8.3 Structure Adjustment by XSLT
In the previous section, we assumed that our XML documents and application data share the same structure. Sometimes this assumption does not hold in the real world, and the technique we just saw cannot be directly applied.
Consider our purchase order application. We use the same XML document, po.xml, (see Listing 8.1) as the input to our application. In this format, one purchase order can have multiple items in it. Suppose that we are asked to feed the XML documents into a legacy application whose data model allows only one item per purchase order.2 The mapping we need is something like that shown in Figure 8.3.
Figure 8.3 Structural mismatch
There is an apparent mismatch between the input XML structure and the application data structure, so the technique we used in the previous section cannot be directly applied. How can we write a program that creates the desired Java data structure, as shown in Figure 8.3, from this input? Modifying the program in the previous section is one possibility. To do that, however, you need to temporarily store the customer data that will later be assigned to the PurchaseOrderobjects. This is not a big deal in terms of the number of lines of additional code, but you may need either a global variable or additional parameters in the unmarshal() methods.
Another way to solve this nonstraightforward mapping is to use XSLT to adjust the XML structure before processing. Suppose that the input XML has the form shown in Listing 8.10 instead of Listing 8.1. This time, the mapping is isomorphic and the technique in the previous section can be directly applied.
Listing 8.10 Transformed purchase order, chap08/mismatch/po1.xml
<?xml version="1.0" encoding="UTF-8"?> <purchaseOrders> <purchaseOrder> <name>Robert Smith</name> <customerId>788335</customerId> <address>8 Oak Avenue, New York, US</address> <partNum>872-AA"</partNum> <productName>Lawnmower</productName> <quantity>1</quantity> <USPrice>148.95</USPrice> <shipDate>2002-09-03</shipDate> </purchaseOrder> <purchaseOrder> <name>Robert Smith</name> <customerId>788335</customerId> <address>8 Oak Avenue, New York, US</address> <partNum>926-AA</partNum> <productName>Baby Monitor</productName> <quantity>1</quantity> <USPrice>39.98</USPrice> <shipDate>2002-08-21</shipDate> </purchaseOrder> </purchaseOrders>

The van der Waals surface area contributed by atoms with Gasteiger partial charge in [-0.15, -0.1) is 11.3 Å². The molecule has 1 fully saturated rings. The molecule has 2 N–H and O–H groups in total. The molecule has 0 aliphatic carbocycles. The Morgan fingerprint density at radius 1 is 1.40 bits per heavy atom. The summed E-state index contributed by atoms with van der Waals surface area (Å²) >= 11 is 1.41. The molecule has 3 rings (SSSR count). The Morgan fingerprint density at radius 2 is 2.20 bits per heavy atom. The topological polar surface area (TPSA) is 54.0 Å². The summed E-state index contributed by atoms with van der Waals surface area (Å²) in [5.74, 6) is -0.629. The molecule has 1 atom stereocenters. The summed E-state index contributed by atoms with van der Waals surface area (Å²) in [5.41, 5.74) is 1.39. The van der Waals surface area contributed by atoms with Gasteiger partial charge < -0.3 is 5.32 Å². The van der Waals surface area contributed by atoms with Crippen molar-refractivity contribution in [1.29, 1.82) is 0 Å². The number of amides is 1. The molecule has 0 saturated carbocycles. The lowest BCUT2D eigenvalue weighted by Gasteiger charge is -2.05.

How can we obtain Listing 8.10 from Listing 8.1? The answer is to use XSLT. XSLT is designed for this sort of transformation. It is a powerful language to do such things as:
Extracting <item>elements from inside a purchaseOrder/itemselement
Adding child elements of the <customer>element to each <item>element
The XSLT script mismatch/flatten.xsl(see Listing 8.11) does this transformation. Note that this transformation can be called from a Java program using the JAXP API, as we discussed in Section 7.2.2 of Chapter 7, so the extra generation and parsing are eliminated.
Listing 8.11 XSLT transformation script, chap08/mismatch/flatten.xsl
<?xml version="1.0" encoding="UTF-8"?> <xsl:stylesheet version="1.0" xmlns:xsl="http://www.w3.org/1999/XSL/Transform"> <xsl:output indent="yes" encoding="UTF-8"/> <xsl:template match="/"> <purchaseOrders> <xsl:apply-templates select="purchaseOrder/items"/> </purchaseOrders> </xsl:template> <xsl:template match="item"> <purchaseOrder> <xsl:copy-of select="/purchaseOrder/customer/name"/> <xsl:copy-of select="/purchaseOrder/customer/customerId"/> <xsl:copy-of select="/purchaseOrder/customer/address"/> <partNum><xsl:value-of select="@partNum"/></partNum> <xsl:copy-of select="productName"/> <xsl:copy-of select="quantity"/> <xsl:copy-of select="USPrice"/> <xsl:copy-of select="shipDate"/> </purchaseOrder> </xsl:template> </xsl:stylesheet>
Can you see the usefulness of XSLT in mapping from XML to an application-specific data structure? This technique also applies to applications that need to process logically equivalent but different DTD documents. For example, if your application is required to process both types of purchase orders as in Listings 8.1 and 8.10, a single application program, combined with an appropriate XSLT stylesheet, will be enough for processing both. This situation frequently occurs when there are multiple versions of DTDs for essentially the same set of documents.
So far we focused on cases where mappings are relatively straightforward. In other words, your application data structure has essentially a tree shape, and it reflects the structure of marshaled XML documents fairly well. Some developers argue that 80% of all application development is indeed of this type, so 80% of the time you can have a straightforward mapping as we saw in Section 8.2, especially when we use the XSLT technique for adjusting the structure. Having a straightforward mapping is even more important if you use a software tool that does the mapping automatically. In Chapter 15, we will see such software tools.
Of course, there is always the remaining 20%. When we are told to develop such an application, we need to write our own custom mapping code. Even in such cases, there are certain patterns that may be useful to you. The next three sections show some of these patterns that we encounter most frequently.